AIST proposes crisis preparedness standards to APRABY ANDREW MCKEAN | WEDNESDAY, 11 MAY 2022 12:34PM
Read more: AIST, APRA, Australian Institute of Superannuation Trustees
The Australian Institute of Superannuation Trustees has acknowledged the difficulty of implementing industry-wide rulesets and has released its future crisis contingency planning recommendations to APRA.
In its submission, the AIST said the balance of risks and credible recovery options for each sector and entity would vary but overall, the organisation saw merit in the industry receiving tailored guidance from APRA.
Though notably, as a representative body for the profit-to-member superannuation sector, the AIST submission was limited to matters that regarded its own member funds.
The organisation praised the profit-to-member superannuation fund model for its governance system.
AIST said: "This model of governance removes any conflict between the fiduciary duty of trustees to always act in the best interests of members and the motivation to draw a profit for the benefit of shareholders with a financial stake, as the latter does not exist."
"This ensures that any collection and use of revenue is done with the guiding principle that the money first and foremost belongs to members, and any use of that money must be to their benefit."
The statement continued: "P2M funds have performed strongly and weathered several significant financial market shocks and periods of market volatility without major financial detriment demonstrates that the model is sound."
Nonetheless, there were some stark risks to profit to member trustees.
The lack of capital within trustee companies prior to the legislative necessitation of trustee capital reserves being held separately to funds indicated that no existential threat to trustees' financial resilience existed.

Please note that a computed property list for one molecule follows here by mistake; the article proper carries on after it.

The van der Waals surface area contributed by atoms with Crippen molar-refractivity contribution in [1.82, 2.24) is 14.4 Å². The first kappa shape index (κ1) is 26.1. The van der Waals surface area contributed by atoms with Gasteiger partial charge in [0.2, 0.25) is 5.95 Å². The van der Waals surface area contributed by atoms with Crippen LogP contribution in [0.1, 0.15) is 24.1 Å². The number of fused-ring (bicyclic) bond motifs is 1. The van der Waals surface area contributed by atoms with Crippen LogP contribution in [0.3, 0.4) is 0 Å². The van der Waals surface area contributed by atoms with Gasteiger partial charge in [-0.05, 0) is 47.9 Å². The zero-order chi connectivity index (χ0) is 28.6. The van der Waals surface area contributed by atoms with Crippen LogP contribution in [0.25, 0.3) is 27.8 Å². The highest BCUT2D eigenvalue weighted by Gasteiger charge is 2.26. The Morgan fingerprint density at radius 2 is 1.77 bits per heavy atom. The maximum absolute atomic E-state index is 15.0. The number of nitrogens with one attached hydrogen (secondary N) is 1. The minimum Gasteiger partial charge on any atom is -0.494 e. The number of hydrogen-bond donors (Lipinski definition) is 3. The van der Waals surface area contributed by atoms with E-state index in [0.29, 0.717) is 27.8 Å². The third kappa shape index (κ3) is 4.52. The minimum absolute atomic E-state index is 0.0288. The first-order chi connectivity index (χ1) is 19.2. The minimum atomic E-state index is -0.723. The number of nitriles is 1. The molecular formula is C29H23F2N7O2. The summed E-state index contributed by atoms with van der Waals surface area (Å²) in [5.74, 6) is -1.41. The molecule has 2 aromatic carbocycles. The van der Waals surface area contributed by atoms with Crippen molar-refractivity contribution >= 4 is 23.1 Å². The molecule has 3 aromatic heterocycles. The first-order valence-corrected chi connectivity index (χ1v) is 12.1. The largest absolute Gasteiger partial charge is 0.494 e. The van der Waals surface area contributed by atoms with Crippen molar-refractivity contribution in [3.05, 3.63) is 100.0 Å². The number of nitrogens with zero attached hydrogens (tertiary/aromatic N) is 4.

However, whereas once class actions were rare under prior legislation as fund assets were preserved, now a pool of available capital in the trustee risks litigation funders chasing actions.
AIST said that through discussions it had within the superannuation legal community, it understood that litigators generally wouldn't bother to peruse payouts below $30 million. Therefore, the quantum of the threat to super funds couldn't be understated.
On prudential standards for reserving policies, the AIST stated any plans must include a trigger framework for the early identification and monitoring of stress. The organisation also prescribed that governance arrangements monitored triggers and had timely activations of contingency plans.
"The nature of the risks to profit to member trustees that would constitute a financial crisis are such that a soundly and prudently run trustee would have ample advance warning of an impending trigger event," AIST said.
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